All the journalists who'd been there since the beginning knew Robert. In his neatly pressed chinos and short-sleeved shirts, hair slicked back, eyes half-obscured behind tinted spectacles, he looked like some kind of official, perhaps from the British embassy.
I'd spoken to him myself.
"Just call me Robert," he said, as we sat on the pavement under the shade of the trees outside the McCanns' apartment.
He didn't want to give his surname. He had grown up in Portugal, he told me, before returning to Britain in his mid-teens.
He spoke both English and Portuguese fluently, so was helping the police with translation and liaising with the media, he said. He'd recently come back to the Algarve and was doing something in property.
Suspect Robert Murat has said he is being made a scapegoat
It was Robert who, two days after Madeleine disappeared, came striding out from behind the police cordon to tell journalists, myself included, that we could follow a Red Cross search party on the hills above Luz, but we weren't allowed to interview them.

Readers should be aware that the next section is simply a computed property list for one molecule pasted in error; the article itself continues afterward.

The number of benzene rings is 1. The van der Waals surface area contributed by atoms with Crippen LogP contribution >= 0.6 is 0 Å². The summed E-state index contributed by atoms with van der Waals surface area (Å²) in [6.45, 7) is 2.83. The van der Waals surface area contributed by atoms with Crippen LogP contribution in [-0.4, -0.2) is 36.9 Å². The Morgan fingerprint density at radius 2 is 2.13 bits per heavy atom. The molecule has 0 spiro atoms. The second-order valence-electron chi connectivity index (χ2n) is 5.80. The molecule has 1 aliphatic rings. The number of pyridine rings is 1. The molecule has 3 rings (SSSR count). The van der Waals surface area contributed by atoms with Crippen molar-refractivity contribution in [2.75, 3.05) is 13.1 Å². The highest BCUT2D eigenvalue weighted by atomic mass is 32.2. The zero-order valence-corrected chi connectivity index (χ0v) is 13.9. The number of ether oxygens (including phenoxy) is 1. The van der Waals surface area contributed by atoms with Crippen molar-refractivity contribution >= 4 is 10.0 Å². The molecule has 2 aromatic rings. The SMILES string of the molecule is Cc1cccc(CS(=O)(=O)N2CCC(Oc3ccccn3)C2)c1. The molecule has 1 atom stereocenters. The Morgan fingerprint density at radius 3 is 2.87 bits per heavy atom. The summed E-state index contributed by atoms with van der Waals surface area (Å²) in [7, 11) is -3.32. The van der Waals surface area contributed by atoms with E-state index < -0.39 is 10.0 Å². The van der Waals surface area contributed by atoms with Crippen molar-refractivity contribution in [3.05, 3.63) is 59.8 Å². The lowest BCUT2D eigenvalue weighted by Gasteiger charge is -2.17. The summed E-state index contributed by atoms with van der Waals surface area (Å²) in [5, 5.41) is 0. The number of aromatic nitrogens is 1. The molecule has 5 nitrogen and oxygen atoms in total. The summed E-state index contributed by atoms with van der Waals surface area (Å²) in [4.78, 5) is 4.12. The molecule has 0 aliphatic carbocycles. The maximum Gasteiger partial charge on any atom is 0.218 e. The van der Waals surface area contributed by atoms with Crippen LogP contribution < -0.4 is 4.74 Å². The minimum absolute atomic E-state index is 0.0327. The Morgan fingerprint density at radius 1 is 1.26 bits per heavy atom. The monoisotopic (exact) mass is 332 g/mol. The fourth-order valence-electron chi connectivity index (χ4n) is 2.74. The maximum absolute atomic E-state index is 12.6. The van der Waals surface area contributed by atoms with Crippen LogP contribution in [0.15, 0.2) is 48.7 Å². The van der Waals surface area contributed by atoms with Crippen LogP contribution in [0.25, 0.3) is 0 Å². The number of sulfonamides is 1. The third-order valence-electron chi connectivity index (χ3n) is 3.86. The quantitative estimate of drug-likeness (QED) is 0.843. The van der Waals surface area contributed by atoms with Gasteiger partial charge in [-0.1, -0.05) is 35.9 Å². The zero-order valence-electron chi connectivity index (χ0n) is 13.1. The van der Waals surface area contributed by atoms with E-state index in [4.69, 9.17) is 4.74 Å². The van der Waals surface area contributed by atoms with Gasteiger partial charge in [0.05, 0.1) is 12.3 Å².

I didn't quibble, just grabbed a cameraman and followed the Red Cross. Sure enough, they refused to speak on camera but told me enough off the record to convince me of their genuine concern for Madeleine.
After a few days, Robert was no longer to be seen. I heard that one of the British journalists thought he was acting strangely and had reported him to the police.
The night before the police search of his house, I saw Robert again. It was late. He was walking up the street past the McCanns' apartment. He nodded and disappeared in the darkness before I had realised who it was.
As has by now been widely reported, Robert's surname is Murat. His mother owns Casa Liliana; Robert is a frequent visitor. He is now officially designated a suspect in the abduction of Madeleine McCann.
In the past two weeks, the family beach resort of Praia da Luz has become accustomed to living in the midst of a major police investigation.
Cars take the long way round because of the roadblock outside the McCanns' apartment. Satellite trucks clog up the parking outside the holiday flats nearby.